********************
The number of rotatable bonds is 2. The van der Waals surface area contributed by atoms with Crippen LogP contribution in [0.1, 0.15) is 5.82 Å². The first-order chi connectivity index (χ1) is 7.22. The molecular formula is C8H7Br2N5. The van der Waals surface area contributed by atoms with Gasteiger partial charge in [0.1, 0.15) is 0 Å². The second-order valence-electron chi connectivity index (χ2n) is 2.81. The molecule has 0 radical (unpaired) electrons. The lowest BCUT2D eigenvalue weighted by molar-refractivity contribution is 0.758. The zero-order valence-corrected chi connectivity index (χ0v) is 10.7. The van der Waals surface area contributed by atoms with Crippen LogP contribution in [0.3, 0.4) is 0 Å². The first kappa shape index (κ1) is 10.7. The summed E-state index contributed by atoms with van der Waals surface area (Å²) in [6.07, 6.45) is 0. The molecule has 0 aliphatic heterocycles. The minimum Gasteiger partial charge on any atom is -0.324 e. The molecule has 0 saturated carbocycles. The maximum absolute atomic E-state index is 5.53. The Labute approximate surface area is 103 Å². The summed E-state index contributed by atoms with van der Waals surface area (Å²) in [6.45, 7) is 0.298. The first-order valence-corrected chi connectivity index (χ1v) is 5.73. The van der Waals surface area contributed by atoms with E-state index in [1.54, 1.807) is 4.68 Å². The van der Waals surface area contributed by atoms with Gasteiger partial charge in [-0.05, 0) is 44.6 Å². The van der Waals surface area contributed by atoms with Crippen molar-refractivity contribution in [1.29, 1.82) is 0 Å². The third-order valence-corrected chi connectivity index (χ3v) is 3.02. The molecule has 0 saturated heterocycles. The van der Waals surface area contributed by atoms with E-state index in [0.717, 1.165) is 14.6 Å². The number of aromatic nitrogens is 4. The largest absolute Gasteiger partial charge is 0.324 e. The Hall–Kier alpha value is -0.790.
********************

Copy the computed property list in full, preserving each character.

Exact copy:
The number of rotatable bonds is 2. The van der Waals surface area contributed by atoms with Crippen LogP contribution in [0.1, 0.15) is 5.82 Å². The first-order chi connectivity index (χ1) is 7.22. The molecular formula is C8H7Br2N5. The van der Waals surface area contributed by atoms with Gasteiger partial charge in [0.1, 0.15) is 0 Å². The second-order valence-electron chi connectivity index (χ2n) is 2.81. The molecule has 0 radical (unpaired) electrons. The lowest BCUT2D eigenvalue weighted by molar-refractivity contribution is 0.758. The zero-order valence-corrected chi connectivity index (χ0v) is 10.7. The van der Waals surface area contributed by atoms with Crippen LogP contribution in [0.3, 0.4) is 0 Å². The first kappa shape index (κ1) is 10.7. The summed E-state index contributed by atoms with van der Waals surface area (Å²) in [6.07, 6.45) is 0. The molecule has 0 aliphatic heterocycles. The minimum Gasteiger partial charge on any atom is -0.324 e. The molecule has 0 saturated carbocycles. The maximum absolute atomic E-state index is 5.53. The Labute approximate surface area is 103 Å². The summed E-state index contributed by atoms with van der Waals surface area (Å²) in [6.45, 7) is 0.298. The first-order valence-corrected chi connectivity index (χ1v) is 5.73. The van der Waals surface area contributed by atoms with E-state index in [1.54, 1.807) is 4.68 Å². The van der Waals surface area contributed by atoms with Gasteiger partial charge in [-0.05, 0) is 44.6 Å². The van der Waals surface area contributed by atoms with Crippen molar-refractivity contribution in [1.29, 1.82) is 0 Å². The third-order valence-corrected chi connectivity index (χ3v) is 3.02. The molecule has 0 saturated heterocycles. The van der Waals surface area contributed by atoms with E-state index in [0.717, 1.165) is 14.6 Å². The number of aromatic nitrogens is 4. The largest absolute Gasteiger partial charge is 0.324 e. The Hall–Kier alpha value is -0.790.